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Old 02-21-2007, 02:24 PM   #1
NYCshopper
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Default NASCAR urged to explore renewable fuels

NASCAR urged to explore renewable fuels

http://www.msnbc.msn.com/id/17261262/

Quote:
GM executive, others urging racing giant to switch from gas to ethanol

DAYTONA BEACH, Fla. - While working for General Motors in Brazil in the 1990s, Brent Dewar got a firsthand look at the country’s successful switch from an oil-based economy to ethanol.

Dewar wants to see the same thing happen in the United States, and he thinks NASCAR can help. He’s lobbying officials to consider a switch from gasoline to ethanol.

“We would embrace it,” said Dewar, GM’s vice president of field sales, service and parts. “We think it would be great on a lot of fronts, because obviously it would send a signal to the public. A lot of people don’t understand the benefits of ethanol.”

Other racing series already are embracing renewable fuels. Beginning this season, the Indy Racing League’s IndyCar Series will race on 100 percent ethanol. And the American LeMans Series will race on a 10 percent ethanol blend.

Now, Dewar and others in the garage said they believe NASCAR should explore alternative fuels — and no, not the kind Michael Waltrip was caught with in Daytona.

“Without a doubt, I think we should look into it,” driver Jeff Burton said. “Although our impact on environmental issues is probably very, very small from an actual use standpoint, from a marketing standpoint, we could have a major impact.”

Driver Kyle Petty says NASCAR’s marketing horsepower might drive alternative fuels into the mainstream, helping consumers get over the image of hippies tinkering with their 1980s Mercedes to make them run on vegetable oil.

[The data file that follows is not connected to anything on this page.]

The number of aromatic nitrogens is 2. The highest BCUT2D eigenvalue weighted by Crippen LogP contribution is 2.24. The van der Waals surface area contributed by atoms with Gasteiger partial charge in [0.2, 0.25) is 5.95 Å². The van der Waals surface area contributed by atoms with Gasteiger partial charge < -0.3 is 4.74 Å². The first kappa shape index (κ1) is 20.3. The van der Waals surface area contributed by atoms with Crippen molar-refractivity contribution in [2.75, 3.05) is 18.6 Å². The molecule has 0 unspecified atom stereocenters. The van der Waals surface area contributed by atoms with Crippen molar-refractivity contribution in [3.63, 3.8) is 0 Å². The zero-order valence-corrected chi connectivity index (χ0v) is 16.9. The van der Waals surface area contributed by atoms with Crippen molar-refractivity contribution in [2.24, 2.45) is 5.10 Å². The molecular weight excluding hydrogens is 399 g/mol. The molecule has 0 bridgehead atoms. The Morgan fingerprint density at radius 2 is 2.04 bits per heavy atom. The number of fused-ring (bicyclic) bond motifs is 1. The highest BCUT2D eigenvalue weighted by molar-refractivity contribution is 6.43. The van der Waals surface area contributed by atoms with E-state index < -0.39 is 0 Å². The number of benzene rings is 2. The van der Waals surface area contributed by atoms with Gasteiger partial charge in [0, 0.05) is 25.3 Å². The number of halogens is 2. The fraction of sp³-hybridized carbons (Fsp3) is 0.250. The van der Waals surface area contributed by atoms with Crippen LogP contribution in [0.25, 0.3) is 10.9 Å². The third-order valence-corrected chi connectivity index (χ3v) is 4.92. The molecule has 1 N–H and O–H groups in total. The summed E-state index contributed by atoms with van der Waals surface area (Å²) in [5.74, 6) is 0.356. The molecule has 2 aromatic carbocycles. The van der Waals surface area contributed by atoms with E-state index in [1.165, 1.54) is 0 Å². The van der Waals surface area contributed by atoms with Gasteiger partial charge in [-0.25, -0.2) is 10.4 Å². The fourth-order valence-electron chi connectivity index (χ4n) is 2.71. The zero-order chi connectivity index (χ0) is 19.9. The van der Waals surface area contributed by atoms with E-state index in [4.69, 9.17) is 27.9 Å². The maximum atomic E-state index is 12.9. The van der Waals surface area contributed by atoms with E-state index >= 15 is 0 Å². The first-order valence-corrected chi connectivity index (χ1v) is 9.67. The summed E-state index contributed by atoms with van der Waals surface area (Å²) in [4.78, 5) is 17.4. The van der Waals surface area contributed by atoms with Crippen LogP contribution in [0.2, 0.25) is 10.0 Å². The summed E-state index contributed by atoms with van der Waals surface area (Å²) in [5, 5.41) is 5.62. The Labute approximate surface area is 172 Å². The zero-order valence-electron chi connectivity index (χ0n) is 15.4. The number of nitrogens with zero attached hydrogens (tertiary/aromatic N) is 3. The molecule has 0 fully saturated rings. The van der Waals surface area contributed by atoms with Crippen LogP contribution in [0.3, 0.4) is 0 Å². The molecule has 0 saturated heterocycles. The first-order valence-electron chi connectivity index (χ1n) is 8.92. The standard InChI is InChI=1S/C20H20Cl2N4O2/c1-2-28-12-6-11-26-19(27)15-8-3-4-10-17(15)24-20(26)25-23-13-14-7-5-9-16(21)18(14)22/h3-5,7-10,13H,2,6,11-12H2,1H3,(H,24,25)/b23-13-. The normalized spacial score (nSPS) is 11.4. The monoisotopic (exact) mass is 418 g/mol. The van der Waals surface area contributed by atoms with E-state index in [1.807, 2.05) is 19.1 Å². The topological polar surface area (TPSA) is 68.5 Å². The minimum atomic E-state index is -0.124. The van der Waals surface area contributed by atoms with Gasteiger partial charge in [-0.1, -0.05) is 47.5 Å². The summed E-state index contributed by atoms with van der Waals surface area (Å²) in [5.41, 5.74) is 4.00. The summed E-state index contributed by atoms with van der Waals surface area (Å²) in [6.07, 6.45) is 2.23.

“I think once you start seeing alternative fuels show up in places like racing and places where you least expect them, then you don’t think about that guy with the Volkswagen van that runs off of whatever,” Petty said.

NASCAR is taking one step in the direction of environmental responsibility by getting the lead out, catching up with a change most consumers made in the 1980s by switching from leaded to unleaded fuel.

NASCAR spokesman Ramsey Poston said officials are willing to consider renewable fuels, too.

“In terms of looking at the next step, obviously we’re open to options,” Poston said.

Petty figures the whole country will switch to renewable fuels at some point, so it makes sense for NASCAR and its official fuel supplier, Sunoco, to lead the way.

“You would like to think that they would take a leading role in it, especially through Sunoco’s involvement,” Petty said. “Because I know Sunoco’s taken a huge step in that direction.”